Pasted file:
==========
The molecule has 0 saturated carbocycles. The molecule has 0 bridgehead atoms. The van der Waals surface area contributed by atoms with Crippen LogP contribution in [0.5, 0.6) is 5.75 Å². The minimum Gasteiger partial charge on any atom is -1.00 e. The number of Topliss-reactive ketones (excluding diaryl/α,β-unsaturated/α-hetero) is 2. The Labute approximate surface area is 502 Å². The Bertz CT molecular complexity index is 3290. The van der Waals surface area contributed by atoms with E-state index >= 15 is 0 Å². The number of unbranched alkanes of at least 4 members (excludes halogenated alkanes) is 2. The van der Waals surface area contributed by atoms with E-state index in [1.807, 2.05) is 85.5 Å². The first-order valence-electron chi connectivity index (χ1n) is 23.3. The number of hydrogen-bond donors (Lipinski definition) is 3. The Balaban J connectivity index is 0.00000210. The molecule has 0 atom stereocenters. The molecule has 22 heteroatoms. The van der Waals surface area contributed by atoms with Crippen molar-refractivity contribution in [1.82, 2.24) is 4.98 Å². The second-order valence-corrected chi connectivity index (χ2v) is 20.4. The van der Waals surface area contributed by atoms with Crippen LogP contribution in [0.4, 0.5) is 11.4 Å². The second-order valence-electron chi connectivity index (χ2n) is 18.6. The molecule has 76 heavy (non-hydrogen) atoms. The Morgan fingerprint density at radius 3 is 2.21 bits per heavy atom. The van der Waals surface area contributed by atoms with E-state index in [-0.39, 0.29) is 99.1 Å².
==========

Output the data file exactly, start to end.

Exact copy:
The molecule has 0 saturated carbocycles. The molecule has 0 bridgehead atoms. The van der Waals surface area contributed by atoms with Crippen LogP contribution in [0.5, 0.6) is 5.75 Å². The minimum Gasteiger partial charge on any atom is -1.00 e. The number of Topliss-reactive ketones (excluding diaryl/α,β-unsaturated/α-hetero) is 2. The Labute approximate surface area is 502 Å². The Bertz CT molecular complexity index is 3290. The van der Waals surface area contributed by atoms with E-state index >= 15 is 0 Å². The number of unbranched alkanes of at least 4 members (excludes halogenated alkanes) is 2. The van der Waals surface area contributed by atoms with E-state index in [1.807, 2.05) is 85.5 Å². The first-order valence-electron chi connectivity index (χ1n) is 23.3. The number of hydrogen-bond donors (Lipinski definition) is 3. The Balaban J connectivity index is 0.00000210. The molecule has 0 atom stereocenters. The molecule has 22 heteroatoms. The van der Waals surface area contributed by atoms with Crippen molar-refractivity contribution in [1.82, 2.24) is 4.98 Å². The second-order valence-corrected chi connectivity index (χ2v) is 20.4. The van der Waals surface area contributed by atoms with Crippen LogP contribution in [0.4, 0.5) is 11.4 Å². The second-order valence-electron chi connectivity index (χ2n) is 18.6. The molecule has 76 heavy (non-hydrogen) atoms. The Morgan fingerprint density at radius 3 is 2.21 bits per heavy atom. The van der Waals surface area contributed by atoms with E-state index in [-0.39, 0.29) is 99.1 Å².